Connecticut man who refused to surrender, survived World War II slave labor receives honors, promotion 75 years later

Jesse Leavenworth, Hartford Courant

A World War II veteran and Connecticut native who endured 3 1/4 u00bd years of brutality and deprivation was honored Monday for his exceptional grit.

Daniel J. Crowley, 98, received a Combat Infantry Badge and a Prisoner of War medal. The Simsbury man also was finally notified of his promotion to U.S. Army sergeant during a ceremony in East Granby hosted by the Connecticut Air National Guard’s 103rd Airlift Wing.

“Grace under fire, calm under pressure — easy words to use in the quietness of this auditorium,” Undersecretary for the U.S. Navy Gregory Slavonic said as he recounted Crowley’s service record.

Seeking escape from the Great Depression, the Greenwich native and two friends enlisted in the U.S. Army Air Corps in October 1940. Crowley was sent in March 1941 to an air base in the Philippines.

“We thought it would be fun,” he said in a 2000 interview with the Courant. “We were like any teenagers. We were strong, immortal, nothing could touch us.”

Then, the Japanese attacked Pearl Harbor on Dec. 7. Nichols Field was soon lost to the enemy and Crowley and his comrades sailed across Manila Bay to the Bataan Peninsula, where U.S. forces were bottled up with no air support or supply lines.

Crowley had little training for his new role as a provisional infantryman. In fact, he said in an interview after the ceremony, he had never fired a rifle before facing Japanese soldiers at Bataan. Of his first combat experience, he had a one-word description — “Terror.”

Crowley, however, was among the soldiers who would not accept the U.S. commander’s surrender of Bataan in April. Instead, he and others, in a combination of swimming and hanging to life boats and floating debris, crossed three miles of ocean to the tiny island of Corregidor.

“Dan, that was incredible,” Slavonic, who had visited Corregidor as a young sailor, said during the ceremony.

When he hit the beach, Crowley said, a guard with the 4th Marine Regiment told him, “You’re in the Marines Corps now.”

Asked to describe Corregidor, he said the ground was covered with human feces because so many people were packed into such a small space. Crowley fought with a patchwork of defenders, but with no reinforcements or supplies, the men on Corregidor had to give up the fight in early May.

Over the phone, Crowley recited a chant from those miserable days dedicated to the Battling Bastards of Bataan — “No mama, no papa, no Uncle Sam. No aunts, no uncles, no nephews, no nieces. No pills, no planes, no artillery pieces. And nobody gives a damn.”

Prisoners were taken to Manilla for what the Japanese labeled “the March of Shame” and then to Camp Cabanatuan. To escape wretched conditions at the camp, Crowley volunteered to help build an airfield for the Japanese on Palawan Island.

Suffering from dysentery, malaria and malnutrition, the prisoners were issued only hand tools to clear and level the 4,000-foot long air strip. Crowley said he dropped from about 180 to 80 pounds during his captivity.

He was taken from Palawan in March 1944 to Japan, enduring several weeks aboard one of the transports called “Hell Ships.” The Japanese, he said, “kept packing bodies in,” and when it seemed impossible that anyone else could fit, they would prod another man with a bayonet and he would fall in on top of the others.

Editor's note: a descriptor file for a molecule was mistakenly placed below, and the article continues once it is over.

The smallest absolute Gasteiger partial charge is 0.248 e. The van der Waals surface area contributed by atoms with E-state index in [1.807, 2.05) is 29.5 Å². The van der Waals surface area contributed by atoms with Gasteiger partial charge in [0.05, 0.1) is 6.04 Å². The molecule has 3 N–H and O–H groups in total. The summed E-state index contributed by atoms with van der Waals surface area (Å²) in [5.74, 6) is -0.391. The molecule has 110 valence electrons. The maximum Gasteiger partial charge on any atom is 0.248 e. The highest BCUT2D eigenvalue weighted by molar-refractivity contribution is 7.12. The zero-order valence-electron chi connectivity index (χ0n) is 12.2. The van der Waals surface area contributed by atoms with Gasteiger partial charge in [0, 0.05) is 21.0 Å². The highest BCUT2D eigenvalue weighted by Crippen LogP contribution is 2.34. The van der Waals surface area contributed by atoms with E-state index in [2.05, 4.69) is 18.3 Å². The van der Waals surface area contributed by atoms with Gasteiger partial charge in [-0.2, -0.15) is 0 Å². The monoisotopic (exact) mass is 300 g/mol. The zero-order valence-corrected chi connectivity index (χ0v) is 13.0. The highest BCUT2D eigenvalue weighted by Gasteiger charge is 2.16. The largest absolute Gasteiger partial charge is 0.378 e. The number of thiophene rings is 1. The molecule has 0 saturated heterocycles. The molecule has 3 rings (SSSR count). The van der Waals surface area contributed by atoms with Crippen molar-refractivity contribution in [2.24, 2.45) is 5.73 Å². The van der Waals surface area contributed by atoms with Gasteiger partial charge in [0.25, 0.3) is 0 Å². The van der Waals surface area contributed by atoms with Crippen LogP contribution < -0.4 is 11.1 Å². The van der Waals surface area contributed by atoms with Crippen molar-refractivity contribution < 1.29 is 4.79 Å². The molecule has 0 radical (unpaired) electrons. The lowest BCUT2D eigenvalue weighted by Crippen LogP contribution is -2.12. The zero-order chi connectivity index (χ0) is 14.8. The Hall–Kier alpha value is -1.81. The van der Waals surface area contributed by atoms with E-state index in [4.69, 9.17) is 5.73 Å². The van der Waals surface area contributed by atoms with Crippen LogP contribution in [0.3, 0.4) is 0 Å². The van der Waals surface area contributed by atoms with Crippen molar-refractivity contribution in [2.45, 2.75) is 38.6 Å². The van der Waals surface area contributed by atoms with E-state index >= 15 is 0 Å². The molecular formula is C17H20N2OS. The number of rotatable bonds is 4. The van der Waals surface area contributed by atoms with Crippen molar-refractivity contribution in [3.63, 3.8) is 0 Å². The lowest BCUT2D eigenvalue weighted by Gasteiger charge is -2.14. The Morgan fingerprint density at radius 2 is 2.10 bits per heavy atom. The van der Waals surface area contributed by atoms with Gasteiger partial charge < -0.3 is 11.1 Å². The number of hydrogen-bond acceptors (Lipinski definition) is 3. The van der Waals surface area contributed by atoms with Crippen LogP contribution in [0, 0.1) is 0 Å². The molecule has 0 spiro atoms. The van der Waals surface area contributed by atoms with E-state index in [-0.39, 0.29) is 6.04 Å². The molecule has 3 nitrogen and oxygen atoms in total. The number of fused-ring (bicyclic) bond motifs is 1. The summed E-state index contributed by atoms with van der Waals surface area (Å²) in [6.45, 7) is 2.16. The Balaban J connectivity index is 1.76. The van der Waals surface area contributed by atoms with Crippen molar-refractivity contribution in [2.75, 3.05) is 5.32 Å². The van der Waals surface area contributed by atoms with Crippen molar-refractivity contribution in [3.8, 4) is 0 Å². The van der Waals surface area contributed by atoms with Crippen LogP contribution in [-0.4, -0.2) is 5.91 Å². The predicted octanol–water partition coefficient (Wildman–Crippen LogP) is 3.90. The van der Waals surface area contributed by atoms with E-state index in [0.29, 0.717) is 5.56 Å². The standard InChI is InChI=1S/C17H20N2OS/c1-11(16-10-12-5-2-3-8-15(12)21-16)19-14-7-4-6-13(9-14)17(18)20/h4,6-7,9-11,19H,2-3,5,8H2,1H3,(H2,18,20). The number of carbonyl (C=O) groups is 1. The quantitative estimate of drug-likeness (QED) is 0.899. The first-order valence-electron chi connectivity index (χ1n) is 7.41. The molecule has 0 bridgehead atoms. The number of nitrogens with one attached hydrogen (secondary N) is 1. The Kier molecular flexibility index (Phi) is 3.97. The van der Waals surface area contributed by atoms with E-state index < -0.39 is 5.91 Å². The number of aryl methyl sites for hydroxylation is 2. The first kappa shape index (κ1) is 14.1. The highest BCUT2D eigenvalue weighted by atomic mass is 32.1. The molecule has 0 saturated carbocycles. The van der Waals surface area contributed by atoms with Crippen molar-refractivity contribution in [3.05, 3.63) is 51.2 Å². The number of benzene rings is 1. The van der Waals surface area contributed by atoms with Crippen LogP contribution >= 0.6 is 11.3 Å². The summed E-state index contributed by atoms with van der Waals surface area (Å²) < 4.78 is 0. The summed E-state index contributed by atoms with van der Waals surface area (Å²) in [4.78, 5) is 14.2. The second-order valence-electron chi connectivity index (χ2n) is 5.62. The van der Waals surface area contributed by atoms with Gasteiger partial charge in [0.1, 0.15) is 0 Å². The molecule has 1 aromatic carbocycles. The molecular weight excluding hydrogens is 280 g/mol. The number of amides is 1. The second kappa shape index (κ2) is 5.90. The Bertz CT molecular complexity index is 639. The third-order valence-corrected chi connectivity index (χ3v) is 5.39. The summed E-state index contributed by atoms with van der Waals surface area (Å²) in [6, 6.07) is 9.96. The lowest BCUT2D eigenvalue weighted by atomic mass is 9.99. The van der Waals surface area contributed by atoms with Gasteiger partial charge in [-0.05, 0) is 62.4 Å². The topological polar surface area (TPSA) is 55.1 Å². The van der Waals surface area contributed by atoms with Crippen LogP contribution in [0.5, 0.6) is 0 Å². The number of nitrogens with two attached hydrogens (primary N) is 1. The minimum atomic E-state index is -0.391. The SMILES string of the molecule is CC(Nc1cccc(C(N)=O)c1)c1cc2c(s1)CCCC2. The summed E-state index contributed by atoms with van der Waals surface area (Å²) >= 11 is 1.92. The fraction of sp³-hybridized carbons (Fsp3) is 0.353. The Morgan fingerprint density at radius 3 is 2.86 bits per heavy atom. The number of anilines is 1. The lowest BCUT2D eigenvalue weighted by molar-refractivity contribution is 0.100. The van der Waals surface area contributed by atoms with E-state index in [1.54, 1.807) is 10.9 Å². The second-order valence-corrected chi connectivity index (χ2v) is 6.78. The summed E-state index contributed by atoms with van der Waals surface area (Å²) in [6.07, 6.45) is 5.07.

Until he was liberated in September 1945, Crowley worked as a slave laborer in a copper mine.

“I survived,” he said in an earlier interview with the Courant, “by an indomitable burning anger and passionate hate ... and good luck.”

Part of that luck was his transfer to the copper mines. Back at Palawan in December 1944, the Japanese were under increasing air attacks and decided before they abandoned the area to kill the remaining prisoners. Using barrels of gasoline, they burned the men alive and bayoneted, clubbed and machine gunned any that tried to escape. Historians say only 11 men of 150 survived the Palawan massacre.

“Two or three nights a week,” Crowley said in a 1973 interview about his indelible memories, “I wake up in cold horror of it.”

Those feelings, he said Monday, have only increased.

“It’s up to almost every night now,” he said of the nightmares. “My wife will say, ‘Go to sleep, stop thinking,’ but you can’t.”

Slavonic thanked the veteran for his service, patriotism and valor.

“You will never be forgotten,” he said.

An Army official then presented Crowley with the medals and his sergeant’s chevrons. Somehow, notice of the promotion did not catch up with him before he was discharged in April 1946.

Crowley, who has lived in Simsbury for many years, went on to a successful career working for Northwestern Mutual Insurance. He had two children with his first wife.

Asked about his attitude today toward his former captors, Crowley said, “I haven’t carried any hate forward.”

He is one of a dwindling band of surviving U.S. prisoners of war from the Pacific Theater, a much more brutal experience than prisoners in Europe endured. Of about 26,000 prisoners of Imperial Japan, nearly 11,000 died in POW camps, as slave laborers and aboard Hell Ships, Washington, D.C.-based historian Mindy Kotler Smith said.

Of the prisoners who were liberated, “a very high percentage came back completely lost,“ said Smith, who is also the Washington liaison for the American Defenders of Bataan and Corregidor Memorial Society.

She called Crowley “a miracle” of mental toughness and endurance.

“Dan is truly representative of the American spirit and grit,” Smith said.

Jesse Leavenworth can be reached at jleavenworth@courant.com